Short Stories, Irish literature, Classics, Modern Fiction and Contemporary Literary Fiction, The Japanese Novel and post Colonial Asian Fiction, Yiddish Literature, The Legacy of the Austro-Hungarian Empire and quality historical novels are some of my Literary Interests





Wednesday, October 12, 2011

"The Revenge of Felix" by Jose de Medeiros Albuquerque

"Revenge of Felix" by Jose de Medeiros Albuquerque (1899, translated by Issac Goldberg)

The Wuthering Expectations Portuguese Literature Challenge

When Amateur Reader of Wuthering Expectations announced his Portuguese Literature Challenge (September 20 to April 20, 2012) I knew I wanted to be a part of it but I was not sure exactly how to approach it until he added that Brazilian literature was a part of this.   (The only real rule to the challenge is whatever you read must have been written before 1920 first in Portuguese with an English translation available.)

I knew at once I wanted to read some older Brazilian short stories.    I was lucky enough to find a collection of stories, Brazilian Tales (translated and introduced by Issac Goldberg-a noted scholar of the time) published in 1921 that could be downloaded from Poject Gutenburg that contains short stories by four different writers.   I plan to do a post on each of these authors, starting with Jose de Medeiros Albuquerque.

I will also post on stories by Joaquin Machado de Assis, Coelho Netto, and Carmen Delores.  


Jose de Medeiros Albuquerque (Recife-1867 to 1934) was the son of a prosperous doctor.   He was educated in Brazil and Lisbon.   He had a very diverse career.   He, according to his profile at the The Brazilian Academy of Letters, was  a teacher, an essayist, a journalist, a novelist and short story writer and was heavily involved in politics.   He was a professor of fine arts and director of the a theater company.   Part of the time he was quite successful in his political endeavors and part of the time, as the fortunes swung another way, he had to go into exile for a while.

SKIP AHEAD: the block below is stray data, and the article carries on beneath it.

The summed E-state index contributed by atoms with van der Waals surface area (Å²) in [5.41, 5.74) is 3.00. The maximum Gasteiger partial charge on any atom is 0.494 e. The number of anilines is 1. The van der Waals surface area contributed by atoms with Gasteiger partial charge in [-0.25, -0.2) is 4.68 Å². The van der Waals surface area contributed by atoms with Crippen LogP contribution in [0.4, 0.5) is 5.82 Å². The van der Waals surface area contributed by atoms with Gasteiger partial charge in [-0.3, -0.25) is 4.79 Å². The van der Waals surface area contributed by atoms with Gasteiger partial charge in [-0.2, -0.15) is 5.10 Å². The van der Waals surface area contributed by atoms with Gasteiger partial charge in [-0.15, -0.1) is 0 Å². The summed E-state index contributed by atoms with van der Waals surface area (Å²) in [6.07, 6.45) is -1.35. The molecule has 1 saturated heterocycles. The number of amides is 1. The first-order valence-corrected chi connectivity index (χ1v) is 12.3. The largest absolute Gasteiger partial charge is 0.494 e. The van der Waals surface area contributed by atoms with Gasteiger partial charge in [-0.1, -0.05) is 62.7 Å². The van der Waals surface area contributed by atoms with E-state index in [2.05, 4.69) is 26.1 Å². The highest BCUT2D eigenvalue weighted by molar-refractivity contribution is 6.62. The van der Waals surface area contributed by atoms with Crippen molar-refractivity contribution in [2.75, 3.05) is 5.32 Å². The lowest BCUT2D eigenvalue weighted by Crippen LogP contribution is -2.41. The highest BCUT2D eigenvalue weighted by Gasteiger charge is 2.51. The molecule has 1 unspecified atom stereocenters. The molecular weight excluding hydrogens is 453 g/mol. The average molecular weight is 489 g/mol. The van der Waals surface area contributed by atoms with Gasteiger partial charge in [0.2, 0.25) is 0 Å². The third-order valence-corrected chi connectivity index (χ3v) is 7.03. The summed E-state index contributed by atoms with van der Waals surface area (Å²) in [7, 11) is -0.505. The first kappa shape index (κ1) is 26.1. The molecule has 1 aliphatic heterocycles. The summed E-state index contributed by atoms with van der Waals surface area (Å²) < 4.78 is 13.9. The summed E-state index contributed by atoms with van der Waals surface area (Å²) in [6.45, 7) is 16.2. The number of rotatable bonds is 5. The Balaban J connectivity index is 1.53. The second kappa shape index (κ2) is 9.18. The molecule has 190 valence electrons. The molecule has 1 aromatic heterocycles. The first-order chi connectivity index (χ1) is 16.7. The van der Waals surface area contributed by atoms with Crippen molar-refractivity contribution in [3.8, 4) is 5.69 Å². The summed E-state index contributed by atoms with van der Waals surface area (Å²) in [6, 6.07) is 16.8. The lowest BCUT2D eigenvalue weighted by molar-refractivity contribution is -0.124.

His lasting legacy is  his short stories of the lives of ordinary Brazilian men and women.   Brazil in 1899 was a very class stratified society.     Reading short stories was pretty much for the wealthier (which also meant the light skinned) elements of society.   To them the favellas of the big cities were almost a foreign country, much as the depths of the slums of London were to the first readers of the novels of Charles Dickens.

"The Revenge of Felix" is a very well done, totally entertaining story set in the slums of Rio de Janeiro in the 1890s.   There are four characters in the story.   Brazil at that time (others can say if this is still true!) was a very race aware society where people were classified by how dark they were.   This is a legacy of 100s of years of slavery and colonial rule.   You can, I think, see that in this story.   Felix is an old man now but he used to be the strongest worker in the stone quarries.  He is a widower.    He is weak and infirm now and lives with his daughter, a laundress and we are lead to believe also a prostitute.   I do not know what was in the mind of the author, but the assumption that a poor woman descended from slaves was sexually loose and easily available was  part of the mind set of the affluent readers for whom this story was written.   Felix also has a son who from his earliest days has been involved in all kind of petty crimes but he has not seen him in a while.   His daughter supports him but treats him with total contempt heaping abuse on him as a worthless parasite at every opportunity.    His main occupation is reading the newspaper.